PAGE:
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Taste the Nation: East Coast

In search of culinary innovation or new takes on classic foodie favorites? Browse our guide series to find tasty sous-vide dishes in destinations across America. First up: the East Coast.


BY JESSICA VOELKER, JULIET IZON, AND ADAM ERACE

Major U.S. cities may still be divided on what to eat—New York chases the taste of the miso-marinated cod at Nobu, while Miami can’t get enough ceviche—but lately sous-vide has become the great culinary uniter. From Washington, D.C., to Washington State, chefs have integrated sous-vide into their gastronomic toolboxes to create truly innovative dishes, so start planning your tasting itinerary now. First up: Our guide to the best sous-vide hotspots in New York City, Philadelphia, Washington D.C., and Miami.

New York City
In what many consider the gastronomic capital of the United States, it should come as no surprise that many celebrated restaurants are utilizing sous-vide techniques for much more than the simple egg. On hip Hudson Street in downtown Manhattan, buzzy Adoro Lei (287 Hudson St.) uses sous-vide for one of its most popular appetizers: a beet salad. “It’s a simple way to create a great dish,” says executive head chef Mario Gentile of using the technique. In Gentile’s preparation, the warm root vegetable is served with candied walnuts, blackberries, and goat cheese, then drizzled with a rich walnut dressing.

And at Michelin two-starred Scandinavian restaurant Aquavit (65 E. 55th St.), chef Emma Bengtsson uses the technique on fruits and vegetables to achieve hyper-saturated flavors without sacrificing texture. As a side to her Dover sole entrée, Bengtsson mixes apples with rhubarb vinegar and then uses sous-vide to preserve the satisfying crunch of the uncooked fruit.

Washington, D.C.
Once known mostly as a federal hamlet serving only stodgy cuisine, the nation’s capital has reinvented itself as one of the country’s most exciting food destinations. At the perennially popular Equinox (818 Connecticut Ave. NW), chef Todd Gray uses the sous-vide technique on everything from Guinea hen to duck breast to lobster mushrooms. “You’re able to integrate the flavors of herbs and spices into the dish in a way that you can’t do in conventional sautéing and roasting,” says Gray.

At nearby Kinship (1015 Seventh St. NW), chef Eric Ziebold’s modern American restaurant, the philosophy is similar: “It’s a great technique that will sometimes give you results that you can’t get with more traditional cooking methods,” he says. Ziebold uses sous-vide to create lightly sweetened preserved lemons that retain the brightness of the raw fruit.

And a short ride north to Frederick, MD, brings you to Volt (228 N. Market St.), where chef and former Top Chef finalist Bryan Voltaggio is similarly enamored of the sous-vide technique. Two of his most popular entrées—the lamb loin, served with mushroom oatmeal and maitake caramel, and the hanger steak with chimichurri and cippolini onion—are both made using the method, resulting in juicy, flavor-packed proteins. And even smaller dishes get a spin with sous-vide: Charred cabbage is doused in hickory-smoked butter before cooking.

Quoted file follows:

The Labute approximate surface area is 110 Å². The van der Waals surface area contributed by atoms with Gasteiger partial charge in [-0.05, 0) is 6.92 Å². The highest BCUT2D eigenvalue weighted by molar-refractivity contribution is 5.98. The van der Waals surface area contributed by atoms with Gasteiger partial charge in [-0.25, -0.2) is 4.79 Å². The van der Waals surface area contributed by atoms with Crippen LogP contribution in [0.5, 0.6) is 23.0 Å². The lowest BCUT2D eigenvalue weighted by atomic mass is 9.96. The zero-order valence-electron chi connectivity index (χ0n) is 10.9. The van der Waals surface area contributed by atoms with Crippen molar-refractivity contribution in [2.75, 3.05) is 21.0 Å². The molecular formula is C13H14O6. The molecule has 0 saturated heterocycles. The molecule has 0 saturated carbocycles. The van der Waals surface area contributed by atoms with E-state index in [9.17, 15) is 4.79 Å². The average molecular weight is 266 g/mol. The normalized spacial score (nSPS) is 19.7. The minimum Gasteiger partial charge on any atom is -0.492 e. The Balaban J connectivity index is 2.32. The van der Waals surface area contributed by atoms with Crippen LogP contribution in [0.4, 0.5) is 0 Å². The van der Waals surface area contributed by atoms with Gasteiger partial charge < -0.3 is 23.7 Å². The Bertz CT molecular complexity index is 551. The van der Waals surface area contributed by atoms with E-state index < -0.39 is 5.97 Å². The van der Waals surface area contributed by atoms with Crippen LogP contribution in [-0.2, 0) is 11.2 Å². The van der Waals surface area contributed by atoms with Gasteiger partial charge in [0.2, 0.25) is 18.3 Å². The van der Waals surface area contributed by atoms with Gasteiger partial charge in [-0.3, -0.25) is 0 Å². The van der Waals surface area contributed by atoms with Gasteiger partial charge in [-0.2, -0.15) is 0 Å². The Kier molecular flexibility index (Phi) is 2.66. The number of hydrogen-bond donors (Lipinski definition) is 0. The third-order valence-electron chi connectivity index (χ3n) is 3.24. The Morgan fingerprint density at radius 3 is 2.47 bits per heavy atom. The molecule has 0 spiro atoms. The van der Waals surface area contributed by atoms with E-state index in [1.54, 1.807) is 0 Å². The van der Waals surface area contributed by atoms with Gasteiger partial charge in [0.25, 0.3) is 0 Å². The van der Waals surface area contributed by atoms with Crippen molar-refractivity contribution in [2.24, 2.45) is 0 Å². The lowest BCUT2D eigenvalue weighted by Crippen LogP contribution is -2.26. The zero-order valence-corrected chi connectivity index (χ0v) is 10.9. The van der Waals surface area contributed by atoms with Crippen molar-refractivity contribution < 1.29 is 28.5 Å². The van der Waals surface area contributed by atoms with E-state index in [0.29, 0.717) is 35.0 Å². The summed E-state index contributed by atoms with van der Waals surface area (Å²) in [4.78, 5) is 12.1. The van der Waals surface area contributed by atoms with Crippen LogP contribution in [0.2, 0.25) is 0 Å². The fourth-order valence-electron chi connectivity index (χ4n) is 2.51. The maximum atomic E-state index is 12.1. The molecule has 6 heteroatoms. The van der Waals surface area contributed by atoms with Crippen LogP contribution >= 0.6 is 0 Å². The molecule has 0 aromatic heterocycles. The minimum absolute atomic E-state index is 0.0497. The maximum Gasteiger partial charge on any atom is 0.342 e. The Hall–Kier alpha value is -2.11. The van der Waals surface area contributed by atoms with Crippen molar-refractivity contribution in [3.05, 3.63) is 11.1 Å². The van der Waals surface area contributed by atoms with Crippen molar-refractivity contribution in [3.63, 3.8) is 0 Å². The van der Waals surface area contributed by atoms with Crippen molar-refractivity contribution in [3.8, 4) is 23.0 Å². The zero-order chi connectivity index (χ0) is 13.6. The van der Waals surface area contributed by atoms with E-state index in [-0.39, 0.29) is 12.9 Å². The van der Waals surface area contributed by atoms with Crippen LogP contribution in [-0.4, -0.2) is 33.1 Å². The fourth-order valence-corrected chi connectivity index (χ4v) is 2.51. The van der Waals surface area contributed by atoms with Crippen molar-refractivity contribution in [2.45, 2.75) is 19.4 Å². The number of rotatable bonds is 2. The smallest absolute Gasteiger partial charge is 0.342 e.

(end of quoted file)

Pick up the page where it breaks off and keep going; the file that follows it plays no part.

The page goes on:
Philadelphia
Philly’s culinary rep has long been supported by a network of free-thinking chefs, vibrant neighborhoods, and worldly residents. Many of the city’s best kitchens are equipped with immersion circulators, among them East Passyunk’s elegant Laurel (1617 E. Passyunk Ave.).

“We like sous-vide for its consistency,” says owner and Top Chef victor Nicholas Elmi, who especially likes the method for cooking poultry, pork, shellfish and vegetables; the surf clam and squab dishes on his most recent menu were cooked sous-vide.

In Rittenhouse Square, George Sabatino of Aldine (1901 Chestnut St., Second Floor) fills his Instagram feed with photos of ingredients in vacuum bags, awaiting his immersion circulator. Pig ears, after cooking for 16 hours, get julienned, deep-fried and scattered over head cheese croquettes, while slabs of cauliflower are cooked sous-vide then seared and butter-basted like steak.

At Heritage (914 N. Second St.) in Northern Liberties, chef Sean Magee’s rabbit entrée includes legs cooked sous-vide in local honey and house-fermented hot sauce. And Magee does old-school roast beef with the new-school technique, cooking eye round 30 hours at 132 degrees—and for his house-butchered hogs, any of the tougher cuts get tender during a long sous-vide with maple syrup and fish sauce.

Miami
The protein in Sakaya Kitchen‘s (3401 N. Miami Ave. ) cracklin’ duck sandwich (featured on Food Network’s Diners, Drive-Ins and Dives) is also cooked in a controlled temperature environment before meeting scallions, cilantro, pickles, and a potato bun. “From pickling, cooking a product confit, or compression of an ingredient for even cooking, [sous-vide’s] uses are unlimited,” says chef Brian Nasajon.

At his restaurant, the warm, woodsy Beaker & Gray (2637 N. Miami Ave.), grilled chicken thighs start under vacuum in a jerk marinade. The iconic Cuban dish lechon gets a tender twist with sous-vide before the spice-rubbed pork tenderloins hits the grill. Says Nasajon: “It’s an unmatched technique which soon, I hope, will be found in every kitchen.”

 

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